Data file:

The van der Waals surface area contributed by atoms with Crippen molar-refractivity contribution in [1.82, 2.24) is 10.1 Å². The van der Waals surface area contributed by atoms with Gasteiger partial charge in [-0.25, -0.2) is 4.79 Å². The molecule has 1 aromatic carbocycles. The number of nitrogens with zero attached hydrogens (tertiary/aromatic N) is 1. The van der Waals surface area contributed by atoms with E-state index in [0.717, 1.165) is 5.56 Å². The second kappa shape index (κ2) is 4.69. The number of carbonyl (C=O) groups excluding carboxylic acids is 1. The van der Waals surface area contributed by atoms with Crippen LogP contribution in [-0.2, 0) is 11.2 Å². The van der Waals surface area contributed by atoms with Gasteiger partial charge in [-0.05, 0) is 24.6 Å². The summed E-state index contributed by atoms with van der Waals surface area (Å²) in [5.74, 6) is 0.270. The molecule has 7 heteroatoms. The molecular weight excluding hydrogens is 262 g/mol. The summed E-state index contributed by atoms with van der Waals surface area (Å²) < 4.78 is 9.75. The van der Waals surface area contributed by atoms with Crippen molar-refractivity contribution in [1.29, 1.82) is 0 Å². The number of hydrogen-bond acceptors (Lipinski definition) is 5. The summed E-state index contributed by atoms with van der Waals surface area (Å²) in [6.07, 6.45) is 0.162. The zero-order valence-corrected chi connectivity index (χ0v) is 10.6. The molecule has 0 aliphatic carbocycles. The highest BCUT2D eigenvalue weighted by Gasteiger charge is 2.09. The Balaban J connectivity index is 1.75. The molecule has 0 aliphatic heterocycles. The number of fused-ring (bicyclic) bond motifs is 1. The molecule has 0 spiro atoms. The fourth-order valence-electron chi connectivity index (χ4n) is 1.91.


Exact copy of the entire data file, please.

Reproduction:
The van der Waals surface area contributed by atoms with Crippen molar-refractivity contribution in [1.82, 2.24) is 10.1 Å². The van der Waals surface area contributed by atoms with Gasteiger partial charge in [-0.25, -0.2) is 4.79 Å². The molecule has 1 aromatic carbocycles. The number of nitrogens with zero attached hydrogens (tertiary/aromatic N) is 1. The van der Waals surface area contributed by atoms with E-state index in [0.717, 1.165) is 5.56 Å². The second kappa shape index (κ2) is 4.69. The number of carbonyl (C=O) groups excluding carboxylic acids is 1. The van der Waals surface area contributed by atoms with Crippen LogP contribution in [-0.2, 0) is 11.2 Å². The van der Waals surface area contributed by atoms with Gasteiger partial charge in [-0.05, 0) is 24.6 Å². The summed E-state index contributed by atoms with van der Waals surface area (Å²) in [5.74, 6) is 0.270. The molecule has 7 heteroatoms. The molecular weight excluding hydrogens is 262 g/mol. The summed E-state index contributed by atoms with van der Waals surface area (Å²) < 4.78 is 9.75. The van der Waals surface area contributed by atoms with Crippen molar-refractivity contribution in [1.29, 1.82) is 0 Å². The number of hydrogen-bond acceptors (Lipinski definition) is 5. The summed E-state index contributed by atoms with van der Waals surface area (Å²) in [6.07, 6.45) is 0.162. The zero-order valence-corrected chi connectivity index (χ0v) is 10.6. The molecule has 0 aliphatic carbocycles. The highest BCUT2D eigenvalue weighted by Gasteiger charge is 2.09. The Balaban J connectivity index is 1.75. The molecule has 0 aliphatic heterocycles. The number of fused-ring (bicyclic) bond motifs is 1. The molecule has 0 spiro atoms. The fourth-order valence-electron chi connectivity index (χ4n) is 1.91.